5 IRS Penalties to Avoid in Your Business



When taxpayers don't meet their tax obligations the IRS charges penalties. The reasons range from not filing on time to not providing accurate information. Penalties can range from a few hundred dollars to thousands of dollars. Creating extra taxes for you to pay that you could have avoided.


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Let's take a look at some of the reasons the IRS charges a penalty and 5 penalties you should avoid in your business.


Why does the IRS charge penalties?


The IRS charges penalties when you don't meet your obligations as a taxpayer. This includes not filing a return and not paying your taxes. 4 reasons the IRS may charge you a penalty are:

The IRS also charges interest on these penalties until you pay them in full.


How do I know how much the tax penalty is?


The IRS will send you a notice or letter by mail informing you of your balance. They will show you how much of it is the initial tax assessed, penalties, and interest. The letter will also let you know the reason for the penalty and what to do next.


You should confirm that the information on your notice is correct before paying. You can do this by pulling your account transcript to confirm filing and payment dates. If everything is correct you may be eligible for first-time abatement or reasonable cause abatement.


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5 common IRS penalties business owners get charged


You can avoid IRS penalties but sometimes what you don't know hurts you. Below are 5 penalties that business owners get hit with that cause a big financial blow to their business. Making it seem impossible to focus on and grow your business.


# 1 - Failure to file penalty


The IRS assesses this penalty when you do not file your tax return on time. This applies to your personal return as well as business returns. This includes the 1120 (corporation), 1120-S (s-corporation), 1065 (partnership), and 990 (non-profit) returns. The penalty for filing your 1040 late is 5% of the tax due for each month it is late. The maximum penalty is 25% of the tax owed. Interest is also applied to this penalty.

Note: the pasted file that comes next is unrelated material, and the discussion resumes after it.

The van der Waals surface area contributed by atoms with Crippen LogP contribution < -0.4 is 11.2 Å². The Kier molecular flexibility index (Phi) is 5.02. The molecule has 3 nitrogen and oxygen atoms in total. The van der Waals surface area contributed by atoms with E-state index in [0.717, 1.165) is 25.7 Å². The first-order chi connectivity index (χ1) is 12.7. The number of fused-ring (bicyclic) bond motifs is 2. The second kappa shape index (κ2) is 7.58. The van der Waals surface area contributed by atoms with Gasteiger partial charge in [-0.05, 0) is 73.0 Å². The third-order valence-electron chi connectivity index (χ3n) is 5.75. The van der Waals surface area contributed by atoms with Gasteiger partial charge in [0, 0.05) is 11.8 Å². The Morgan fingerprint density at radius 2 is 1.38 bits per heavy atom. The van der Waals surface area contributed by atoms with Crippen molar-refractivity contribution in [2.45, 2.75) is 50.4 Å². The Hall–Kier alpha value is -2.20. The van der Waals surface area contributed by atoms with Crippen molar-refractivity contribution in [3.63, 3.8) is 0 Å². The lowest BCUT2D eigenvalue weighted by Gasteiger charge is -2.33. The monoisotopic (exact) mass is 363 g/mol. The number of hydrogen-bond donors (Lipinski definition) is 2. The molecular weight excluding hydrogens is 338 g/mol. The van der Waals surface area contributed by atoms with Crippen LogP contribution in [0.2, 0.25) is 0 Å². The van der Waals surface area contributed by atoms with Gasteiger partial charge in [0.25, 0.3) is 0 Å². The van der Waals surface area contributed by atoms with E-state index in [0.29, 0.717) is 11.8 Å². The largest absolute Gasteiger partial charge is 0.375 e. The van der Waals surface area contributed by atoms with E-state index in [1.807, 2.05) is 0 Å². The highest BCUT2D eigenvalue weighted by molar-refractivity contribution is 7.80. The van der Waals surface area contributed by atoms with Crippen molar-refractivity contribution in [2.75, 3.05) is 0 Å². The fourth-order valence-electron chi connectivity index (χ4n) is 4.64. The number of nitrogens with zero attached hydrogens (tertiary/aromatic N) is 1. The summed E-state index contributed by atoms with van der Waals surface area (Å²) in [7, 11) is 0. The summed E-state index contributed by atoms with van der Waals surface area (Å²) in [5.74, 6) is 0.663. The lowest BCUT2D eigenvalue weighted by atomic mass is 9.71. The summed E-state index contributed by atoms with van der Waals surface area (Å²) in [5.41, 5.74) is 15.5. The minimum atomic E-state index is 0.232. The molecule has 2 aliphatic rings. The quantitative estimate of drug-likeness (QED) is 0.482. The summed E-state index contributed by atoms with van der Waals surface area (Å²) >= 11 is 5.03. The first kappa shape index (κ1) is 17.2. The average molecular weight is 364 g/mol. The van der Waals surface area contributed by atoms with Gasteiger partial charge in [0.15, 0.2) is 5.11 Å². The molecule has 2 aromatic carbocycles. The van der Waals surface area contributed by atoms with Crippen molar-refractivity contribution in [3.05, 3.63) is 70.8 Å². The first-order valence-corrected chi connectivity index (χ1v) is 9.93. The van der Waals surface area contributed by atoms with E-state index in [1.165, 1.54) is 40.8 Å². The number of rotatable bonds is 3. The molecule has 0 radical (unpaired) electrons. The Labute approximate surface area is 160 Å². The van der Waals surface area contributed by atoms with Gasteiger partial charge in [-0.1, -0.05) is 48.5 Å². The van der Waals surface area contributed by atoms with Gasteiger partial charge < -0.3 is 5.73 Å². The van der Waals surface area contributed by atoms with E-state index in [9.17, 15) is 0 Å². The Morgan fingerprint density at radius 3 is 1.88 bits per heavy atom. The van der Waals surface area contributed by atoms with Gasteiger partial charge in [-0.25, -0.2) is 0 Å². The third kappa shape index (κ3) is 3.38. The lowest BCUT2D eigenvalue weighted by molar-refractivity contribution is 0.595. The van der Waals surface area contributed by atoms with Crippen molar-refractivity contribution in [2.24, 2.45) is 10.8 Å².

So let's say that you owe $10,000 and file your tax return 4 months late. The IRS will assess a failure to file penalty of $2,000 plus interest. 4 months x 5% of the tax assessed = $2,000.


The penalty for business returns is calculated differently than the 1040 assessment. You can find information on how that is calculated at IRS.gov.


#2 - Information return penalty


Information return penalties are a result of not filing required information returns on time. You have to file these returns with the IRS as well as the payee.


An example of this is Form W-2. These are typically due on January 31st. If they are 30 days late the IRS charges a penalty of $50. If you get it filed before August 1st the penalty is $110. After that time it is $290 unless the IRS decides you had intentional disregard. Then the penalty is $580.

Interest is also charged on this penalty.


# 3 - Failure to pay penalty


The IRS will charge you a failure to pay penalty if you do not pay your taxes on time. Filing a tax extension only gives you an additional 6 months to file your tax return, not pay your taxes. The IRS calculates this penalty based on how long you don't pay your tax bill. It is .5% of the unpaid taxes for each month or part of a month you don't pay your taxes. The penalty won't exceed 25% of your unpaid tax bill. Interest is also applied to this penalty.


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#4 - Underpayment of estimated tax penalty


This penalty hits a lot of new business owners that don't understand estimated tax payments. The IRS charges this penalty when you do not pay your estimated taxes correctly. This includes the amount and the correct date(s).

This IRS bases this penalty on 3 things:

  • the amount of the underpayment.

  • the period when the underpayment was due and underpaid.

  • the interest rate for underpayments that the IRS publishes quarterly.

#5 - Accuracy-related penalty


The accuracy-related penalty applies when you have creative accounting on your tax return. This means that you did not claim all your income or claimed deductions and credits you don't qualify to claim.

An example of this is claiming dependents on a tax return when you do not have dependents. Another common one is not claiming all income because you did not receive a 1099-NEC or other information statement reporting it to the IRS.


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The penalty for an understatement is 10% of the understatement or $5,000. Whichever number is greater.


All of these penalties can be avoided in your business. It is important to surround yourself with a qualified team that can help you get things done not only correctly but in a timely manner. If you are already facing penalties all hope is not lost. You may qualify for penalty abatement. If you owe and can't pay today, look into setting up an installment agreement with the IRS. Because back taxes shouldn't ruin your life or shut down your business.


 

Timalyn S. Bowens EA is America's Favorite EA and Louisville's Tax Expert that will work hard to find a legal solution that is customized for you! As an Enrolled Agent licensed through the Internal Revenue Service Timalyn is able to fight the IRS for taxpayers in all 50 states.


When you are facing questions regarding your personal or business taxes, working with a professional makes all the difference. At Bowens Tax Solutions, we serve our Louisville-area neighbors by providing the tax services and knowledge needed to succeed. We are here to assist you with your tax issues and preventative care. Visit our website at www.bowenstaxsolutions.com for more information.




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